How can small businesses survive in the era of COVID-19?
Pre-purchase gift certificates are a great start, but that’s not enough!
Here are 9 more ways to help your business thrive even in uncertain times:
1. Make the Most of Social Media
Social media views and engagement have increased by over 30% in the last three weeks. Though this is a global pandemic, the impact is local. Get creative within your context. For businesses that rely on foot-traffic, the insight you have on your local customers is invaluable. For example, is there any way you can pivot your product or get people to pay for a virtual experience? Local nuance can help you continue marketing to a targeted geographic area at a relatively low cost using paid social media.
Apply for a Facebook Small Business Grant while you are at it!
2. Use Email
Send your customers some quick tips to tide them over while they hanker down – a simple recipe, tips to maintain edges or lashes, a video with a good workout etc. The goodwill will pay off in spades and keep purchase channels open as you adjust your business to changing times.
3. Start Text Communication Campaigns
Now is the time for small businesses to get on text campaigns if you’ve collected phone numbers from folks as they purchased your products or services. People are on their phones with nothing much to do.
4. Expand Your Sales Force
Reach out to people that love you or your brand… they will sell for you. Compensate them for that. Offer referral incentives or an affiliate program to your brand advocates.
5. Get Online and Listen
Hold watch parties, zoom gatherings, and 1:1 check-ins. Grab data from your market by listening to their needs, fears, happy triggers etc… this is GOLD!!! Start a dialogue and use these challenging times to truly engage your community in honest conversations about what you’re doing to support them and how you’re working towards resuming business. Make them feel the love even if it’s only online.
6. Double Down on Your Digital Spend
With the sudden rise of the stay-at-home economy, it’s imperative that small businesses and startups pivot swiftly to digital in order to stay profitable because, now more than ever, consumers are turning to social media as a source for content, comfort, and even creativity. Double down your dollars so that you can capture more market share. It may sound a bit callous, but we saw the same thing happen in 2008/2009. The companies survived and thrived turned a challenging time into an opportunity to grow.
7. Treat Your Employees Well
Let them put their health and families first. Acknowledge their concerns and life demands. Many probably have kids and are feeling the pressure more than ever before with the recent school shutdowns. When you treat your employees with respect, they will be more loyal and committed to your business. They will also likely come up with creative solutions to maintain productivity and service levels. That’s good for business and morale alike.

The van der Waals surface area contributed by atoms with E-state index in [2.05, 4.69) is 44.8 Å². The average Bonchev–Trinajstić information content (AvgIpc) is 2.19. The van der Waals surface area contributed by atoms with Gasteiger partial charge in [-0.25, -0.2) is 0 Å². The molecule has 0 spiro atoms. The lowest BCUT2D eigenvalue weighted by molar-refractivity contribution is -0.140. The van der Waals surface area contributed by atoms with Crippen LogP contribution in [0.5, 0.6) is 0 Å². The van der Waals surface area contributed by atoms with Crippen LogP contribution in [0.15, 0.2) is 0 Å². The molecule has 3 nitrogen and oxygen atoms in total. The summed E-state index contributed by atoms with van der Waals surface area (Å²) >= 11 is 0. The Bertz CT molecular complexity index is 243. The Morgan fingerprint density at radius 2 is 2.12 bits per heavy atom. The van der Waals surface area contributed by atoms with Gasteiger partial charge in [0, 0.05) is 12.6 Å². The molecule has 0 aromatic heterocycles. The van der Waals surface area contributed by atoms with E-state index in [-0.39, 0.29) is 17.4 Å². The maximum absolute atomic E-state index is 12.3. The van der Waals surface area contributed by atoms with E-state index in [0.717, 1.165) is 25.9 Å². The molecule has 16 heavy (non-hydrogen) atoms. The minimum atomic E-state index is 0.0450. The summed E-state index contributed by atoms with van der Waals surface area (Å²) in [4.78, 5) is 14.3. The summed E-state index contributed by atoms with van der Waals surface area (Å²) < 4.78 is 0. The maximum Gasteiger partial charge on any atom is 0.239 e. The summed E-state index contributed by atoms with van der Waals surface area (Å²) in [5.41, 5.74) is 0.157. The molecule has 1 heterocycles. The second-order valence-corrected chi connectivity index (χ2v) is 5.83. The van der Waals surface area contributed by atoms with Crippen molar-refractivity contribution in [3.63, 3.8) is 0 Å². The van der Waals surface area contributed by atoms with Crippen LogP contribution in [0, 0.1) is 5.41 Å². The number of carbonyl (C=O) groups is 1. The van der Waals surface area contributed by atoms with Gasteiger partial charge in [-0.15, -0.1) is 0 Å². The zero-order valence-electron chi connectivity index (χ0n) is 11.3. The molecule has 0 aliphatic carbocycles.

If you have a business with 500 or fewer employees reach out to your bank and see if you qualify for relief through CARES Act (the Coronavirus Aid, Relief, and Economic Security) Act. This will to help with payroll, rent, utilities, healthcare costs and more.
In today’s world there are a lot of tools that make it easy to collaborate remotely. Find partners you can work with to provide product bundles or pivot to bring in cashflow. Use Google Docs to collectively ideate concepts. Ask employees and loyal customers to create human-interest story vblogs. Google Spreadsheets make it easy to collaboratively build out a content calendar. Take this time to write blogs, prepare email campaigns and engage your customers with a robust marketing campaign, while reassessing and pivoting as needed. As market dynamics change rapidly, what’s decided two weeks ago isn’t necessarily appropriate today. Collaborating can help bring light to blindspots.
9. Convert, Don’t Cancel
With many events and galas canceled, many non-profits, start-ups and small businesses are wondering what next? If these events were critical to getting clients or raising the capital you need to maintain your staff and do your work in the community, don’t cancel! Instead consider doing a digital event!
From campaigns for micro-donations through social media to crowdfunding, there are lots of great digital tools which, if done right and quickly, can slow the decline of fundraising efforts. There are also meeting tools like Calend.ly and Zoom which make it easy to establish intimate connections between donors, keep meetings on track, and keep communication flowing.
The world is changing every moment. The way we market our businesses and how we respond to what is happening both globally and locally will define future growth & revenue. I certainly don’t have all the answers during these turbulent times but I hope sharing some of my digital marketing expertise will bring a bit of clarity in a moment of chaos.
Don’t hesitate to reach out if there’s any way I can help you as you navigate the coming weeks and months.